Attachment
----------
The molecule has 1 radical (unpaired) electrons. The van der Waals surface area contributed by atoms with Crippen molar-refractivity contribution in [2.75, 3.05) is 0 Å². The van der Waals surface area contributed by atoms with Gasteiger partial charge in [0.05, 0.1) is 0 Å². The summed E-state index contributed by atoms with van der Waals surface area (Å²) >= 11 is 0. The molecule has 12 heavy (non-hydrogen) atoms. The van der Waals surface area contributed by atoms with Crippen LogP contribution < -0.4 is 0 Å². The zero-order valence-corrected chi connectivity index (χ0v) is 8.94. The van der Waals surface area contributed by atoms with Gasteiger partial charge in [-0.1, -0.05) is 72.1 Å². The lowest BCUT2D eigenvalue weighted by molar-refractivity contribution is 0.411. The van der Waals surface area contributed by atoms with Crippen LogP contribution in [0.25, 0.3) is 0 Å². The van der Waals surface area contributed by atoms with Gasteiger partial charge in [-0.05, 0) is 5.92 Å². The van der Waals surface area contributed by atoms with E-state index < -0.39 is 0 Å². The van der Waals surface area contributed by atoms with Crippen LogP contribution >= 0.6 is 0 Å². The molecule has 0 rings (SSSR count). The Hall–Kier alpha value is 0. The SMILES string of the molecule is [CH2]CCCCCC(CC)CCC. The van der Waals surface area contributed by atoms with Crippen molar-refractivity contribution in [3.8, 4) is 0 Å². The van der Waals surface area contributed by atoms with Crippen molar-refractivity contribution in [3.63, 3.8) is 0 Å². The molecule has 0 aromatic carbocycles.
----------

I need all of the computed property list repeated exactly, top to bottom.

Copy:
The molecule has 1 radical (unpaired) electrons. The van der Waals surface area contributed by atoms with Crippen molar-refractivity contribution in [2.75, 3.05) is 0 Å². The van der Waals surface area contributed by atoms with Gasteiger partial charge in [0.05, 0.1) is 0 Å². The summed E-state index contributed by atoms with van der Waals surface area (Å²) >= 11 is 0. The molecule has 12 heavy (non-hydrogen) atoms. The van der Waals surface area contributed by atoms with Crippen LogP contribution < -0.4 is 0 Å². The zero-order valence-corrected chi connectivity index (χ0v) is 8.94. The van der Waals surface area contributed by atoms with Gasteiger partial charge in [-0.1, -0.05) is 72.1 Å². The lowest BCUT2D eigenvalue weighted by molar-refractivity contribution is 0.411. The van der Waals surface area contributed by atoms with Crippen LogP contribution in [0.25, 0.3) is 0 Å². The van der Waals surface area contributed by atoms with Gasteiger partial charge in [-0.05, 0) is 5.92 Å². The van der Waals surface area contributed by atoms with E-state index < -0.39 is 0 Å². The van der Waals surface area contributed by atoms with Crippen LogP contribution >= 0.6 is 0 Å². The molecule has 0 rings (SSSR count). The Hall–Kier alpha value is 0. The SMILES string of the molecule is [CH2]CCCCCC(CC)CCC. The van der Waals surface area contributed by atoms with Crippen molar-refractivity contribution in [3.8, 4) is 0 Å². The van der Waals surface area contributed by atoms with Crippen molar-refractivity contribution in [3.63, 3.8) is 0 Å². The molecule has 0 aromatic carbocycles.